The Social Side, Part 5: Your Social Media Budget

Even if I had the budget, I wouldn’t dream of letting anyone else Tweet or Facebook for me. Never. I’m not alone. And just take a look at all those obscenely wealthy celebrities who could hire a ghost tweeter in a heartbeat, but don’t. There’s Lindsay Lohan and Ashton Kutcher, to name a few. If they did have someone else tweeting for them, would they be nearly as popular on Twitter?

Nope. Just look at Oprah’s Twitter account– popular by follower count, but a total snooze and therefore not as influential as Ashton’s or Lindsay’s. Your brand is no different. You should never, ever pay for a tweet.

So now you are thinking, “But, Alaina, you created a firm that offers social media services and now you’re telling me not to hire anyone to do it?”

To which I reply, “That’s exactly what I’m telling you and that’s exactly what I tell each and every one of my clients.”


Because that is the truth. And, as one of my clients pointed out recently, I have a terrible poker face.

If you pay for a Tweet (and the tweeter is not your own employee), you will find, invariably, that you will have less success on Twitter. Same goes for Facebook and the same goes for blogging. That doesn’t mean you won’t have any success, but the success you’ve had while hiring someone to make your social updates would be two-fold if you were doing them yourself.

Now, I have an addendum.

Most small, medium and even larger-sized businesses do not have an employee devoted to social media. So, as a stopgap, they are outsourcing their Twitter and Facebook updating. I can’t say I blame them. It is better than nothing. However, it should be a temporary plan as they make way on their end to create a social media position or train existing employees.

I have said it before and I’ll say it again: You will not succeed online unless you have compelling and very interesting content. This content needs an agent, something within your company spreading the word about said content via social channels. It is hard to find someone more passionate about your brand than you or one of your employees.

So with that said, while Cement Marketing has and continues to update many of our clients’ Facebook and Twitter accounts, several other clients have already graduated to having their own marketing teams or managers take the reins after our one-on-one training and strategy planning– all approved and blessed by the higher-ups.

The following are services you should ask your agency for when it comes to social media. (Costs can vary, depending on the size of your business and whether you already have Twitter or Facebook pages.)

Vision and strategy planning. After identifying our client’s goals and assessing their existing social and search presences, we determine the best strategy their social media presence should take. Then, we create a message pyramid with content guides and recommended posting frequency for both Facebook and Twitter. Ideally, these content guides are driven by a seasonal call to action or promotion. And all content, of course, is driven by the blog editorial calendar (which we help them write).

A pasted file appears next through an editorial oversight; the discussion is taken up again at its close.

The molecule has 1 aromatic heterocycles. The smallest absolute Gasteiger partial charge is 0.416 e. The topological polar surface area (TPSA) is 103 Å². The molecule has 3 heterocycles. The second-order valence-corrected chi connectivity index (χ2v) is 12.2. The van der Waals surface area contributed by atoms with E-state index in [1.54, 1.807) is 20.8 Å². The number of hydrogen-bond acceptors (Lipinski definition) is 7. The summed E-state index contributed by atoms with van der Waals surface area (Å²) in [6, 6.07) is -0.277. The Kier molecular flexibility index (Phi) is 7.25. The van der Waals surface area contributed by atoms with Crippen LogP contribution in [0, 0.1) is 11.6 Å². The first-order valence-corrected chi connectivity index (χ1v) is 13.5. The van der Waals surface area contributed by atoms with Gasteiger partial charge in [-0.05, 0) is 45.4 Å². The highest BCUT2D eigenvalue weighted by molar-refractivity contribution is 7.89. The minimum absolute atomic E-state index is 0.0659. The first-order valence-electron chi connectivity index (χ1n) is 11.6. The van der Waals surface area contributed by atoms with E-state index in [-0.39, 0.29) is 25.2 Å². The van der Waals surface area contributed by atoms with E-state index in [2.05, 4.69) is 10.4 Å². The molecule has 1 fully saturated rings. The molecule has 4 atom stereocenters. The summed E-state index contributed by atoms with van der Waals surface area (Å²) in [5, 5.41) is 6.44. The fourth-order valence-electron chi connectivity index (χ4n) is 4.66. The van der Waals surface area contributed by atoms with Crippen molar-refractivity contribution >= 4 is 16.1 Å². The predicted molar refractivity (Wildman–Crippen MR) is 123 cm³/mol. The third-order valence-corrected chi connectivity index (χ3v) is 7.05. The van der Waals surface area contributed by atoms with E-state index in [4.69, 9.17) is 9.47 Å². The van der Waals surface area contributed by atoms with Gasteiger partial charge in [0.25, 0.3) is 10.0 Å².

Training. In one client’s case, we defined a strategy and message pyramid, and removed all existing internal Facebook and Twitter administrators. Cement Marketing then took the helm and updated both for several weeks to rebalance the tone and illustrate how to bring the message pyramid to life. Once they were ready, we sat down and trained our client’s store managers, so they could once again assume control of their Facebook pages. Only this time, they were armed with clear strategy and direction. The results have been absolutely amazing.

Continued Strategy and Consulting. While updating Facebook and Twitter are now natural for you and your team, the big thinking and strategy behind your higher-level messages is best left to marketing professionals. I recommend my clients keep us on consulting retainers to continue developing their social media presence. We use the time to constantly measure your social media performance against your website’s analytics and to come up with social media campaigns that complement existing marketing plans or stand on their own.

So how much should you spend on a Tweet? Zero. Zilch. Nada. Instead, invest your money in vision and strategy planning, training yourself and your employees, and ongoing consulting and professional campaigns for your social media property.

Coming up next week is the final installment in “The Social Side” series:

  • How to get and keep fans: Building your social fan base.